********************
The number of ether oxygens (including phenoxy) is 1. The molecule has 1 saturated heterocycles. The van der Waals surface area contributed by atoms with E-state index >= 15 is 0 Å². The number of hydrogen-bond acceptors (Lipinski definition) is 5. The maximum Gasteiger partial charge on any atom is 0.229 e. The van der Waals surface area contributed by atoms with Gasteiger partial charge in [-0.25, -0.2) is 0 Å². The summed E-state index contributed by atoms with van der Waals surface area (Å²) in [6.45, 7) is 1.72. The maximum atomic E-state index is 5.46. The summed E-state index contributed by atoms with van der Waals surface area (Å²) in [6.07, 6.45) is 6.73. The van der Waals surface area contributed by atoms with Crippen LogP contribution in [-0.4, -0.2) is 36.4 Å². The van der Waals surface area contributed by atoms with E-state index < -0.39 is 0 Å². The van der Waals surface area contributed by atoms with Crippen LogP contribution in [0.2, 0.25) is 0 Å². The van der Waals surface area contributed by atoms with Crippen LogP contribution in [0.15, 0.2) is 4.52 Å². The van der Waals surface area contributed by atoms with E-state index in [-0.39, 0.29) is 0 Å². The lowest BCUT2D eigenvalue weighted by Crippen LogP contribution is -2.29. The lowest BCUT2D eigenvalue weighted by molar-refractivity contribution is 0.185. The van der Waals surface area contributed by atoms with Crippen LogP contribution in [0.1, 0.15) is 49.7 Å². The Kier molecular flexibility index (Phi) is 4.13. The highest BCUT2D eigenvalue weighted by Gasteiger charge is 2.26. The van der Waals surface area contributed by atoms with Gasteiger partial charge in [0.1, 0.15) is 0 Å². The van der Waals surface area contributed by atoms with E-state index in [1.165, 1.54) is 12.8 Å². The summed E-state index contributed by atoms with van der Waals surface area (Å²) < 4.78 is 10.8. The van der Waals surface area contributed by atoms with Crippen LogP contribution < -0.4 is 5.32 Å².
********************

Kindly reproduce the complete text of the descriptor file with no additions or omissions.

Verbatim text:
The number of ether oxygens (including phenoxy) is 1. The molecule has 1 saturated heterocycles. The van der Waals surface area contributed by atoms with E-state index >= 15 is 0 Å². The number of hydrogen-bond acceptors (Lipinski definition) is 5. The maximum Gasteiger partial charge on any atom is 0.229 e. The van der Waals surface area contributed by atoms with Gasteiger partial charge in [-0.25, -0.2) is 0 Å². The summed E-state index contributed by atoms with van der Waals surface area (Å²) in [6.45, 7) is 1.72. The maximum atomic E-state index is 5.46. The summed E-state index contributed by atoms with van der Waals surface area (Å²) in [6.07, 6.45) is 6.73. The van der Waals surface area contributed by atoms with Crippen LogP contribution in [-0.4, -0.2) is 36.4 Å². The van der Waals surface area contributed by atoms with E-state index < -0.39 is 0 Å². The van der Waals surface area contributed by atoms with Crippen LogP contribution in [0.2, 0.25) is 0 Å². The van der Waals surface area contributed by atoms with Crippen LogP contribution in [0.15, 0.2) is 4.52 Å². The van der Waals surface area contributed by atoms with E-state index in [-0.39, 0.29) is 0 Å². The lowest BCUT2D eigenvalue weighted by Crippen LogP contribution is -2.29. The lowest BCUT2D eigenvalue weighted by molar-refractivity contribution is 0.185. The van der Waals surface area contributed by atoms with Crippen LogP contribution in [0.1, 0.15) is 49.7 Å². The Kier molecular flexibility index (Phi) is 4.13. The highest BCUT2D eigenvalue weighted by Gasteiger charge is 2.26. The van der Waals surface area contributed by atoms with Gasteiger partial charge in [0.1, 0.15) is 0 Å². The van der Waals surface area contributed by atoms with E-state index in [1.165, 1.54) is 12.8 Å². The summed E-state index contributed by atoms with van der Waals surface area (Å²) < 4.78 is 10.8. The van der Waals surface area contributed by atoms with Crippen LogP contribution < -0.4 is 5.32 Å².